Kafka Connector is used most frequently. Since Flink is a stream computing engine, and Kafka is the most popular message queue, Kafka is used by most Flink users. We have some specific parameters to create a Kafka table. For example, specify the Connector field as Kafka and define the topic that Kafka corresponds to. These parameters and their definitions are shown in the following figure.
We may need to add some Jar packages of Kafka dependencies to use Kafka Connector. The Jar packages vary with Kafka versions. Users can download all the Jar packages from the official website
Elasticsearch Connector only implements Sink, so data can only be written into ES but cannot be read. Its connector type can be specified as ES6 or ES7. The hosts' option specifies the nodes of ES in the format of the domain name and port number. The index option specifies the index of ES, which is similar to a traditional database. The document type is identical to a table in a conventional database, but it does not need to be specified in ES7.
The Sink of ES supports the append and upsert modes. If a PK is specified in the ES table, Sink works in the upsert mode. If not, it works in the append mode. Columns like ROW and MAP cannot be used as PK.
Similarly, additional dependencies need to be specified to use ES. Add ES dependencies according to different ES versions.
This Connector connects to a file system. What it reads and writes are the files on the file system. The FileSystem here refers to the FileSystem abstraction of Flink. It supports multiple implementations, such as implementing the local file system, Hadoop, S3, OSS, and so on. At the same time, it also supports partitions, with a partition directory structure similar to that of Hive. However, the partition information does not need to be registered in Catalog.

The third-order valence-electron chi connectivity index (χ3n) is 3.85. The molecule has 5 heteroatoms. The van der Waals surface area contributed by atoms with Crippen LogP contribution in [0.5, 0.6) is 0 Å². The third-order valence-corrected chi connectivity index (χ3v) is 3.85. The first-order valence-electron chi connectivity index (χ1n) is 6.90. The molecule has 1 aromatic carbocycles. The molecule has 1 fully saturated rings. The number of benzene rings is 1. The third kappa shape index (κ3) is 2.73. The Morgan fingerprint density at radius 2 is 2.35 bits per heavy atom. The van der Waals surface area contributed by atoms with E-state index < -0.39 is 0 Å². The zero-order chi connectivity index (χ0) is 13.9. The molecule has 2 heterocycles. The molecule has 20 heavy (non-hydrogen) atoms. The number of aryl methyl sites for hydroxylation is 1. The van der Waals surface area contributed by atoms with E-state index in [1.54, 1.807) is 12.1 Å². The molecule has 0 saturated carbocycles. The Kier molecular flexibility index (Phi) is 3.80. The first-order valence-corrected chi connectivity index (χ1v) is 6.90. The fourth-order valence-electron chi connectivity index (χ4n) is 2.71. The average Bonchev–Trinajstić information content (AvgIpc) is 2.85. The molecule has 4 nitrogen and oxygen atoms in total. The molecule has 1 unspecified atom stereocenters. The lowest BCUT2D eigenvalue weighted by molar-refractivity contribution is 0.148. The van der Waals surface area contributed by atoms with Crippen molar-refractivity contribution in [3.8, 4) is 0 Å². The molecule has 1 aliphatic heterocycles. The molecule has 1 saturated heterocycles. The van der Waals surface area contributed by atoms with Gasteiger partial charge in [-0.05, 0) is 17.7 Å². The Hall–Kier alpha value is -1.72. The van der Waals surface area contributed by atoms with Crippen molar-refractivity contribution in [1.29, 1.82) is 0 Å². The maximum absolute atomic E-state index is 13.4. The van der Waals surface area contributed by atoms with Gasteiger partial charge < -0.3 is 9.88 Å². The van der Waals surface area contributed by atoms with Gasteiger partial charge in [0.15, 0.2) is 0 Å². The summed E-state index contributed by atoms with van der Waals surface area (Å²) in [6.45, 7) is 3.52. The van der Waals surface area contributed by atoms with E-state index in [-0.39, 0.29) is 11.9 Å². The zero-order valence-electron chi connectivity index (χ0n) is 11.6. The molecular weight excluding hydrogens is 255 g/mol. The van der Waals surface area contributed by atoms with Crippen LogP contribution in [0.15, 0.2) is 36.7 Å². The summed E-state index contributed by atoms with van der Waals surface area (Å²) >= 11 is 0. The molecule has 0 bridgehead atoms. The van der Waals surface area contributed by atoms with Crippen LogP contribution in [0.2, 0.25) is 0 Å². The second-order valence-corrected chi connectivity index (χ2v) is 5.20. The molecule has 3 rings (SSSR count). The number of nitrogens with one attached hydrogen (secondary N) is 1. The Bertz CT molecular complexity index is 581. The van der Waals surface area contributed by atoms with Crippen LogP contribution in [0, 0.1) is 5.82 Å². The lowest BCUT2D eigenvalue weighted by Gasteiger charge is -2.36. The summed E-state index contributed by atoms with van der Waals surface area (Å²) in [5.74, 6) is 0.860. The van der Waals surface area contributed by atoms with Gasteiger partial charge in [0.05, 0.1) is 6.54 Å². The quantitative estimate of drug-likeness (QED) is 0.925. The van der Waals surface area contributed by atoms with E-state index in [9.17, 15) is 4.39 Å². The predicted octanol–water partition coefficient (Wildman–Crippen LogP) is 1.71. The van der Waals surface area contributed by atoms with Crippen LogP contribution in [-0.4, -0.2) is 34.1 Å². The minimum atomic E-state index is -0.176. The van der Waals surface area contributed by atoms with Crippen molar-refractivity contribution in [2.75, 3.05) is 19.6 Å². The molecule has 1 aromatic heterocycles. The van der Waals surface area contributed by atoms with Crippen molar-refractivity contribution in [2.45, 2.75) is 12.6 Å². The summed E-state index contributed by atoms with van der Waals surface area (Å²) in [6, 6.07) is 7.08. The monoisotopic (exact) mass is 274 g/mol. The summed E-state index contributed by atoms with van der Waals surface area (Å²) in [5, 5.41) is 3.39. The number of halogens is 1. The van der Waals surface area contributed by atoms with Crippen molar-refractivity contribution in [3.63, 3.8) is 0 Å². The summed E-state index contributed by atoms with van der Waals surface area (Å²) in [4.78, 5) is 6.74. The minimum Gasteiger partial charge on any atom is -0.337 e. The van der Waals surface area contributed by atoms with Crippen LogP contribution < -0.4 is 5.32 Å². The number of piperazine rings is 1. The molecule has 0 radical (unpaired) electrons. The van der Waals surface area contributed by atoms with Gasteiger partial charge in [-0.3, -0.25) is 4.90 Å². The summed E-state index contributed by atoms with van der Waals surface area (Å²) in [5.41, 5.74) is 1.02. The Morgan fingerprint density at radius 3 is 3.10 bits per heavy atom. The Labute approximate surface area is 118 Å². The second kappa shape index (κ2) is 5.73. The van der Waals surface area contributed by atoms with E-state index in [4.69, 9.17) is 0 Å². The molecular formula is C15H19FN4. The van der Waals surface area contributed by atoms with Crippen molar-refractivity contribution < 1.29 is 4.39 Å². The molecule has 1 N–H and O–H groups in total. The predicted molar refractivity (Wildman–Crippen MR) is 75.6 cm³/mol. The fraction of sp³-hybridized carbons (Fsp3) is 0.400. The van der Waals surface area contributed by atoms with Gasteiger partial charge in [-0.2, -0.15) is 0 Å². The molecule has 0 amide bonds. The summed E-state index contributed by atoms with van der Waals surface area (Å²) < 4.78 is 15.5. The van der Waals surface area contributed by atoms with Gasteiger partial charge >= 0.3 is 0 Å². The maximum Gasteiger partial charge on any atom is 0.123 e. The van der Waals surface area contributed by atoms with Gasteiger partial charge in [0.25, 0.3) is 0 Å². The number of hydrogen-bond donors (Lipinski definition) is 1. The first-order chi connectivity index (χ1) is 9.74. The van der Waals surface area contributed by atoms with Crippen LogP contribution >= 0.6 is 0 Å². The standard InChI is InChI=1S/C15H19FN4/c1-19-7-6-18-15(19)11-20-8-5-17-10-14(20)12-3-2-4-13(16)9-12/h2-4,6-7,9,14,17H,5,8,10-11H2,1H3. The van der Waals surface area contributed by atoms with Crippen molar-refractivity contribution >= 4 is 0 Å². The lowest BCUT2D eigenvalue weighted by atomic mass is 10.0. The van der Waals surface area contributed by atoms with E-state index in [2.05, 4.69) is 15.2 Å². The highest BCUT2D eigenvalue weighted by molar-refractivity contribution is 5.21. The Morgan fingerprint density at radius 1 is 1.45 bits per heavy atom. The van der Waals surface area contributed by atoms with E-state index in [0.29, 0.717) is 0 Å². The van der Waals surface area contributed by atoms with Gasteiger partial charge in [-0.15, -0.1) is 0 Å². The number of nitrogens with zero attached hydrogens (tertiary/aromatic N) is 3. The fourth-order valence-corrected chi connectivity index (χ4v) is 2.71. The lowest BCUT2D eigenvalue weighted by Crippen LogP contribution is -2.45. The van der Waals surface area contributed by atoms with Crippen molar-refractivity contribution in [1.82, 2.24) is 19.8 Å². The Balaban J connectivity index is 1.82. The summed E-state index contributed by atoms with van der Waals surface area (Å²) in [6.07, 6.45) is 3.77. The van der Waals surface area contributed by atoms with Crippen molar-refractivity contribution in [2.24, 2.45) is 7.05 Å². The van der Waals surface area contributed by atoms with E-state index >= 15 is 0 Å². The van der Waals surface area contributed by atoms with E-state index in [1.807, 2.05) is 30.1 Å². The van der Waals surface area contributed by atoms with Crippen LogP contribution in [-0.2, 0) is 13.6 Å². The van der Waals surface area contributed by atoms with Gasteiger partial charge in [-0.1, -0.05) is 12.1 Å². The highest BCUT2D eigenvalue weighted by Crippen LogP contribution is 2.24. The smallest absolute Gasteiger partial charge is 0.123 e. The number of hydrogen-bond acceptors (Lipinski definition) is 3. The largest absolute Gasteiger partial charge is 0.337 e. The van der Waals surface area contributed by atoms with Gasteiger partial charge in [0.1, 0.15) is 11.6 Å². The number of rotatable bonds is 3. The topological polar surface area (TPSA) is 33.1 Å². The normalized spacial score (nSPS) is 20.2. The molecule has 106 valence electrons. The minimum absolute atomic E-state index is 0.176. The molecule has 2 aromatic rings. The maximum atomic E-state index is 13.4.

Hive is the earliest SQL engine used by most users in batch processing scenarios. Hive Connector can be divided into two layers. First, connect to Hive metadata through HiveCatalog. Second, read and write the Hive table data through HiveTableSource and HiveTableSink.
To use Hive Connector, Hive Catalog must be specified. The following example shows how to identify the Hive Catalog.
We need to add some additional dependencies to use Hive Connector. Users can select Jar packages according to the Hive version.
There are built-in connectors in addition to those connecting to external systems. They help new users get started with the powerful functions of Flink SQL as soon as possible and help Flink developers with code debugging.
DataGen Connector is a data generator. For example, a DataGen table is created, and several fields are specified in this table. Specify the Connector type as DataGen and read the table. Then, the Connector will generate data. That is, the data is generated instead of being stored somewhere in advance. Users can have some fine-grained control over the DataGen Connector. For example, they can specify how many rows of data are to be generated per second and the field to be created in sequence, in ascending order, or at random.
Print Connector provides the Sink feature, which prints all data to the standard output or standard error output. There is a row kind in the front of the print format. It is only needed to specify the Connector type as print when creating a print table.
BlackHole Connector is also a Sink. It discards all data, which means that it does nothing when the data is written. It is mainly used for performance testing. To create a BlackHole, specify the Connector type as BlackHole.